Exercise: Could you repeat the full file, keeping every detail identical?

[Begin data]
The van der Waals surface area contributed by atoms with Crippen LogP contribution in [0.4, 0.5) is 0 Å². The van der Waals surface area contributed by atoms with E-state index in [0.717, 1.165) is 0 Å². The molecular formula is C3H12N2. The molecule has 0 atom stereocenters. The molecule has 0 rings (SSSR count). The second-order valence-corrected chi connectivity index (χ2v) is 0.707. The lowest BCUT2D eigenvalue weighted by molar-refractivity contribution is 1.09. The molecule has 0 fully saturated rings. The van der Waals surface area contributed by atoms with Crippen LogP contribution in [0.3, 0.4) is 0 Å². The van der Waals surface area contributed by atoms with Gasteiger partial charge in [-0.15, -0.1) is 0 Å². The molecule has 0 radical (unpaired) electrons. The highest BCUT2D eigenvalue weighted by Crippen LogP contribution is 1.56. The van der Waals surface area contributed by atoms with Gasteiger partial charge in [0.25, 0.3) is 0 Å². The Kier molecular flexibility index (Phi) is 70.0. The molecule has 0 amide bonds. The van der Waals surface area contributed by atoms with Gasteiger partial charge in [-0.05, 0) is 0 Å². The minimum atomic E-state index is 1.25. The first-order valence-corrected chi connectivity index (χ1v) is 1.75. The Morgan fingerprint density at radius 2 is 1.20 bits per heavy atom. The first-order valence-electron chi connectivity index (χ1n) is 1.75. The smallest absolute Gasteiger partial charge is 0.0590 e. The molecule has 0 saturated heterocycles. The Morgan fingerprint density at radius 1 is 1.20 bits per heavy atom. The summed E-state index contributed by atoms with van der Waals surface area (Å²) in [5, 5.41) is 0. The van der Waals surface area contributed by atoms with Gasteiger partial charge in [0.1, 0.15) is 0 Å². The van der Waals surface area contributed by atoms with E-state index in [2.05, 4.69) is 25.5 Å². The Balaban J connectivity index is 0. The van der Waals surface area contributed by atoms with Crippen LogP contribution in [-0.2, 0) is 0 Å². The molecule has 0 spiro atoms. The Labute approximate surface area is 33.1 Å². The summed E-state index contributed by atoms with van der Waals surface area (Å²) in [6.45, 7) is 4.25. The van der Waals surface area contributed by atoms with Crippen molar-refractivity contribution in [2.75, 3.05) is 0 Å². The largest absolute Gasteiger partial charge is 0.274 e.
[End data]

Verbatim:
The van der Waals surface area contributed by atoms with Crippen LogP contribution in [0.4, 0.5) is 0 Å². The van der Waals surface area contributed by atoms with E-state index in [0.717, 1.165) is 0 Å². The molecular formula is C3H12N2. The molecule has 0 atom stereocenters. The molecule has 0 rings (SSSR count). The second-order valence-corrected chi connectivity index (χ2v) is 0.707. The lowest BCUT2D eigenvalue weighted by molar-refractivity contribution is 1.09. The molecule has 0 fully saturated rings. The van der Waals surface area contributed by atoms with Crippen LogP contribution in [0.3, 0.4) is 0 Å². The van der Waals surface area contributed by atoms with Gasteiger partial charge in [-0.15, -0.1) is 0 Å². The molecule has 0 radical (unpaired) electrons. The highest BCUT2D eigenvalue weighted by Crippen LogP contribution is 1.56. The van der Waals surface area contributed by atoms with Gasteiger partial charge in [0.25, 0.3) is 0 Å². The Kier molecular flexibility index (Phi) is 70.0. The molecule has 0 amide bonds. The van der Waals surface area contributed by atoms with Gasteiger partial charge in [-0.05, 0) is 0 Å². The minimum atomic E-state index is 1.25. The first-order valence-corrected chi connectivity index (χ1v) is 1.75. The Morgan fingerprint density at radius 2 is 1.20 bits per heavy atom. The first-order valence-electron chi connectivity index (χ1n) is 1.75. The smallest absolute Gasteiger partial charge is 0.0590 e. The molecule has 0 saturated heterocycles. The Morgan fingerprint density at radius 1 is 1.20 bits per heavy atom. The summed E-state index contributed by atoms with van der Waals surface area (Å²) in [5, 5.41) is 0. The van der Waals surface area contributed by atoms with Gasteiger partial charge in [0.1, 0.15) is 0 Å². The van der Waals surface area contributed by atoms with E-state index in [2.05, 4.69) is 25.5 Å². The Balaban J connectivity index is 0. The van der Waals surface area contributed by atoms with Crippen LogP contribution in [-0.2, 0) is 0 Å². The molecule has 0 spiro atoms. The Labute approximate surface area is 33.1 Å². The summed E-state index contributed by atoms with van der Waals surface area (Å²) in [6.45, 7) is 4.25. The van der Waals surface area contributed by atoms with Crippen molar-refractivity contribution in [2.75, 3.05) is 0 Å². The largest absolute Gasteiger partial charge is 0.274 e.